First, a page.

Another conventional technique is shown in FIG. 4 as implemented in a Boost converter (104). Two advantages accompany this technique: First, the on-time of the auxiliary switch S.sub.x is not critical to the conduction losses in the auxiliary circuitry (104A). Due to the current transformer T.sub.x, the current through the auxiliary switch S.sub.x automatically decreases to zero once the voltage across the active power switch S has decreased to zero. This is independent of the turn-off of switch S.sub.x. Secondly, the peak current (and thus the rms current) through the auxiliary switch can be significantly decreased. It's peak value can be as small as 1/2 I.sub.g less than the peak current in other conventional converters.

In spite of these advantages, such a conventional technique has several drawbacks: In comparison to the previous mentioned conventional techniques, this ZVT technique requires more components, of which most significant is an auxiliary transformer T.sub.x. In addition, a number of topology implementations require floating drive circuitry for auxiliary switch S.sub.x. Finally, isolated topologies are not easily implemented since transformer leakage inductance between the active power switch S and the auxiliary circuitry deteriorate the ZVS operation the switch.

SUMMARY OF THE INVENTION

The present invention provides an alternative current path such that charge stored in the parasitic switch capacitance may be removed thus enabling ZVS turn-on of the active power switch, and ZVS turn-off of the passive power switch (typically a rectifying diode). One embodiment of the present invention makes use of a secondary winding on one of the converter's filtering inductors.

In addition to this auxiliary winding on the filter inductor, a small auxiliary switch, a small auxiliary inductor, and an auxiliary voltage source are connected in series with the auxiliary winding. The switch is operated such that its turn-on activates the auxiliary circuitry, initiating a current flow in the secondary winding which is mirrored to the primary of the filter inductor. If this mirrored current is of a polarity such that it subtracts from the magnetizing current flowing through the primary, then as the current through the auxiliary circuit increases, charge stored on the active and passive power switch capacitances will be removed. The small inductor in series with the switch limits the di/dt through the auxiliary circuit thereby enabling Zero-Current-Switching (ZCS) of the auxiliary switch. The circuit is configured such that when the voltage on the active power switch reaches zero, the current in the auxiliary circuit decreases back to zero. This constitutes a type of topology inherent voltage feedback characteristic of this ZVT technique. The auxiliary switch must be a uni-directional current switch so as to block current from flowing negatively through it. Once the current decreases to zero, the auxiliary switch may be turned off with ZCS. A typical implementation of the auxiliary switch may be a MOSFET in series with a fast recovery diode which achieves the uni-directional current characteristic.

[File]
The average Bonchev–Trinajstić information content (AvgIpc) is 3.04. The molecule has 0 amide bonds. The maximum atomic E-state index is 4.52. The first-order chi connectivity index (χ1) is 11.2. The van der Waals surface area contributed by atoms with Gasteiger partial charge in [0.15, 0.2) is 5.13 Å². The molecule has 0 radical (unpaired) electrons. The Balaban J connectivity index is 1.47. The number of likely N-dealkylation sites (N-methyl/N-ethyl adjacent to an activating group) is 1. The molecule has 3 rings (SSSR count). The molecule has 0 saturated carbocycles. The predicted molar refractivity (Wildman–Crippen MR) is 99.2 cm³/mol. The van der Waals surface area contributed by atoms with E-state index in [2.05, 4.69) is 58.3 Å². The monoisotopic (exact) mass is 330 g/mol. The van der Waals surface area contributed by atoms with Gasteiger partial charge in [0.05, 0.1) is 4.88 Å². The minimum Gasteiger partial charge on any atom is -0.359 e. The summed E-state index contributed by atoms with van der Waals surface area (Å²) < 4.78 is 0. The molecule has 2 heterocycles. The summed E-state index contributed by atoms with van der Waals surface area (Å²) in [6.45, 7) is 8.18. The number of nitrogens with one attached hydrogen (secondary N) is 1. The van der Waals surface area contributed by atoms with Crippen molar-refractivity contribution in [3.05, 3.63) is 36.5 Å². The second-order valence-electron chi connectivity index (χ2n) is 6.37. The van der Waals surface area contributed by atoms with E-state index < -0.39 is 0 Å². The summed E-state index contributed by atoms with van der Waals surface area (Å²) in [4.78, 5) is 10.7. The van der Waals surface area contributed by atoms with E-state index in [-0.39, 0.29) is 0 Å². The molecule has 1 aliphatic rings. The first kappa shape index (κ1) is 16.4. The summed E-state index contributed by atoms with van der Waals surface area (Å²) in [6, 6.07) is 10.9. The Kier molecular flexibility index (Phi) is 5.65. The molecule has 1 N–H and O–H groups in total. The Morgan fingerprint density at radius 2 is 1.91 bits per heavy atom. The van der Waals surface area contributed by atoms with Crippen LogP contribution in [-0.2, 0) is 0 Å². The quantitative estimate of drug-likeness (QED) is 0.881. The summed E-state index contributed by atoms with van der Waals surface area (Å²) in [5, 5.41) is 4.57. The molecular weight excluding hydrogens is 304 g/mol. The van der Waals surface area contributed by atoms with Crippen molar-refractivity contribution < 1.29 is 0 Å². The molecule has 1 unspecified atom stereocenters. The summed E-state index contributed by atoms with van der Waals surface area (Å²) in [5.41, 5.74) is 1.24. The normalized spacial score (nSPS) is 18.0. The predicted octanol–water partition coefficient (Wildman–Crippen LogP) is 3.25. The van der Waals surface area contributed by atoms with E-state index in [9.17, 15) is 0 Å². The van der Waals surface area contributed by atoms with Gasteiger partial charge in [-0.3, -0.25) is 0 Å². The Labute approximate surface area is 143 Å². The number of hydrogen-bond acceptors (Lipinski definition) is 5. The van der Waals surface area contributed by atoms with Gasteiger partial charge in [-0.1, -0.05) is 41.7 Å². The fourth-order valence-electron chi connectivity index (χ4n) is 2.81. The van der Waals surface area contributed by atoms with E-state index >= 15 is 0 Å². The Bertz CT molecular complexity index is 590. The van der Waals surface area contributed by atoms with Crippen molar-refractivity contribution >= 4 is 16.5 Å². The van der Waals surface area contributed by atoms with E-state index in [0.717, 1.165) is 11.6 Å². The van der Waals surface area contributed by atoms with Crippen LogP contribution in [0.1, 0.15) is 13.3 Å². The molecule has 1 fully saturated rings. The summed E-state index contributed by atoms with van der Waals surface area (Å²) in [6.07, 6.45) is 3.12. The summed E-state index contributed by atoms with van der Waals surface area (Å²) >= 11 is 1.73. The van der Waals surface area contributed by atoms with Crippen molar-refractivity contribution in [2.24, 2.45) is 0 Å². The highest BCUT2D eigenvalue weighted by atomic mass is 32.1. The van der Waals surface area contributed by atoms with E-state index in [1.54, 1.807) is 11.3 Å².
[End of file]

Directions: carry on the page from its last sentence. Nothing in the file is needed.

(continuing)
BRIEF DESCRIPTION OF THE DRAWINGS

FIGS. 1-4 illustrate prior art, ZVT Boost Converters

FIG. 5 shows an auxiliary circuitry for achieving ZVT operation of the passive and active power switches according to the present invention.

FIG. 6 shows a ZVT Boost Converter where V.sub.x =0 as provided by the present invention.

FIG. 7 depicts key waveforms of the converter of FIG. 6 with V.sub.g =90 V, V.sub.o =400 V.

FIG. 8, depicts key waveforms of the converter of FIG. 6 with V.sub.g =250 V, V.sub.o =400 V

FIG. 9 shows a ZVT Boost Converter where V.sub.x =V.sub.g according to the present invention.

FIG. 10 depicts key waveforms of the converter of FIG. 9 with V.sub.g =250 V, V.sub.o =400 V

FIG. 11 shows a ZVT Boost Converter where V.sub.x =V.sub.s according to the present invention.

FIG. 12 shows stage no. 4 of the ZVT Boost Converter of FIG. 11 showing the discharging of C.sub.s.

FIG. 13 shows a ZVT Boost Converter where V.sub.x =V.sub.g -V.sub.o according to the present invention.

FIG. 14 depicts the typical input current of a ZVT Boost Converter using Magnetic feedback.

FIG. 15 shows ZVT Boost Converter using auxiliary filter inductor for attaching auxiliary ZVT soft-switching circuitry according to the present invention.

FIG. 16 depicts the key waveforms of the converter of FIG. where V.sub.x =V.sub.s.

FIG. 17 shows the ZVT Full-Bridge Forward Converter using the isolation transformer for coupling the auxiliary circuitry.

FIG. 18 shows the key waveforms of the converter of FIG. 17.

FIG. 19 shows a general application of the Magnetic feedback ZVT circuitry of the instant invention.